More than 48 million people around the country experience hearing loss. Even though it is the third most common physical condition in the country (behind only arthritis and high blood pressure), there are a lot of misconceptions about the condition that keep people from seeking the treatment they need.
Below are the most common misconceptions about hearing loss.
Myth: Only Old People Experience Hearing Loss
Hearing loss is most common in older adults. One-third of people between the ages of 65 and 74 experience hearing loss; that number increases to half for those over the age of 75.
But about 40 percent of all Americans with hearing loss are under the age of 60. About two to three children out of every 1,000 are born with hearing loss. And those numbers continue to increase as children age.
Myth: Hearing Loss Is Caused by Noise Exposure
Attending frequent rock concerts without hearing protection can damage the delicate hairs within your inner ear. These hairs are responsible for sending auditory signals to your brain. The damage to the hairs is permanent, and when they are destroyed, they are gone forever. Working a job in construction, playing in a band and even listening to music through headphones can all damage your ears.
But noise induced hearing loss is just one of the many causes of hearing loss.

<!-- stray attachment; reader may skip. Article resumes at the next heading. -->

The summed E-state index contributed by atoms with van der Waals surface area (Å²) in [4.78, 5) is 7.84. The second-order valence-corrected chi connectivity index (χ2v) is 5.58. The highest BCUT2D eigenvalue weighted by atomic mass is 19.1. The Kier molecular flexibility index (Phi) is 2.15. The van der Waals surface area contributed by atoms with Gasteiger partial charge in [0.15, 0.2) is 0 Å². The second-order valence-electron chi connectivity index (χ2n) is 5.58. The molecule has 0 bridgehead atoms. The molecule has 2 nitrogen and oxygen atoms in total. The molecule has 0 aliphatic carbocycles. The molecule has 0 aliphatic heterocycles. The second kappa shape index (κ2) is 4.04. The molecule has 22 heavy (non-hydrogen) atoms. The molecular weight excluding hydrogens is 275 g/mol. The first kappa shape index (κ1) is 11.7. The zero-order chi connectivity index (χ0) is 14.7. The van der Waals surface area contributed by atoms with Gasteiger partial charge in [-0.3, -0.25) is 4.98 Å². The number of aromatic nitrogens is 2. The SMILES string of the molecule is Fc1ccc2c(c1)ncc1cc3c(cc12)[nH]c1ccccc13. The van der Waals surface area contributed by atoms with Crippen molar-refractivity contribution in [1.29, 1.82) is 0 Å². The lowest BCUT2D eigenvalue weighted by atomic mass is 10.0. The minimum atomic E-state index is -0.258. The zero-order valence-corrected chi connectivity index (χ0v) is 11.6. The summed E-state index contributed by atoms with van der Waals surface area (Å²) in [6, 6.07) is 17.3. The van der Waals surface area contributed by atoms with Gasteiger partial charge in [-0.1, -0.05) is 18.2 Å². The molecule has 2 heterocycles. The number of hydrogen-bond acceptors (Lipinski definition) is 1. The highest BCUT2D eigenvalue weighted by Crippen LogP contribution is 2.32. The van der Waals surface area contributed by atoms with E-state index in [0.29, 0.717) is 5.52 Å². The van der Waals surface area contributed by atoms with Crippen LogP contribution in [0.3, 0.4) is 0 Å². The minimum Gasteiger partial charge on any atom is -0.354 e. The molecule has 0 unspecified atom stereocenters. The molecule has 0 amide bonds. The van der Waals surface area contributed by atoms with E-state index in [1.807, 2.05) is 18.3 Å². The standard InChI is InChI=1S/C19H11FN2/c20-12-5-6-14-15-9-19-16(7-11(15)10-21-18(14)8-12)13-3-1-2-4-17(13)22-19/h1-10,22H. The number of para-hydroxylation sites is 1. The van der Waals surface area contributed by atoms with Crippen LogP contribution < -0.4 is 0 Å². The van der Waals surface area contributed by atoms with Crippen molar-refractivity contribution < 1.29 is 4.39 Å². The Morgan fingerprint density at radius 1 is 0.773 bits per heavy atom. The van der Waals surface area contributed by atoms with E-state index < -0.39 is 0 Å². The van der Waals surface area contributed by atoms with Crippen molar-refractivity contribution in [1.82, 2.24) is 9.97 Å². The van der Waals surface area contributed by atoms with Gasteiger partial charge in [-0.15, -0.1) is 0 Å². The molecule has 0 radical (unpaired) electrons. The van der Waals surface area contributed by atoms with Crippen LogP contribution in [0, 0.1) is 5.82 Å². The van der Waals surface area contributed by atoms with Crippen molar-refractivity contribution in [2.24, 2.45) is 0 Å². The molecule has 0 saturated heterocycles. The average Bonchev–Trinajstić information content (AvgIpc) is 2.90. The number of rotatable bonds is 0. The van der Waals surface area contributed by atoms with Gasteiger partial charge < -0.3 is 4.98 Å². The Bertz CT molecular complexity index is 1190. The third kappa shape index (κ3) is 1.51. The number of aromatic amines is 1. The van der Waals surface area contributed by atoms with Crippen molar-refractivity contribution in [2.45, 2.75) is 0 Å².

Myth: If You Can Still Hear, You Don’t Need Help Yet
Some may think their hearing loss is not severe enough to seek help, as they can still hear some sounds. But as with most medical conditions, the earlier you seek treatment, the better the results.
Most hearing loss will continue to worsen on its own. That means even though you can hear fine enough now, you won’t be able to soon enough.
Seeking help is not reserved for those with severe or profound hearing loss. Even if your hearing loss is mild, your audiologist can conduct a baseline hearing screening. They can then measure future hearing tests against your baseline for data on how much your hearing has changed.
Myth: Hearing Loss Only Affects Your Hearing
Untreated hearing loss affects more than just your ability to hear. Studies have shown that hearing loss can increase your risk of developing dementia, depression, anxiety and falls.
Now is the time to do something about your hearing loss. Contact the experts at The Audiologist Offices today to get started.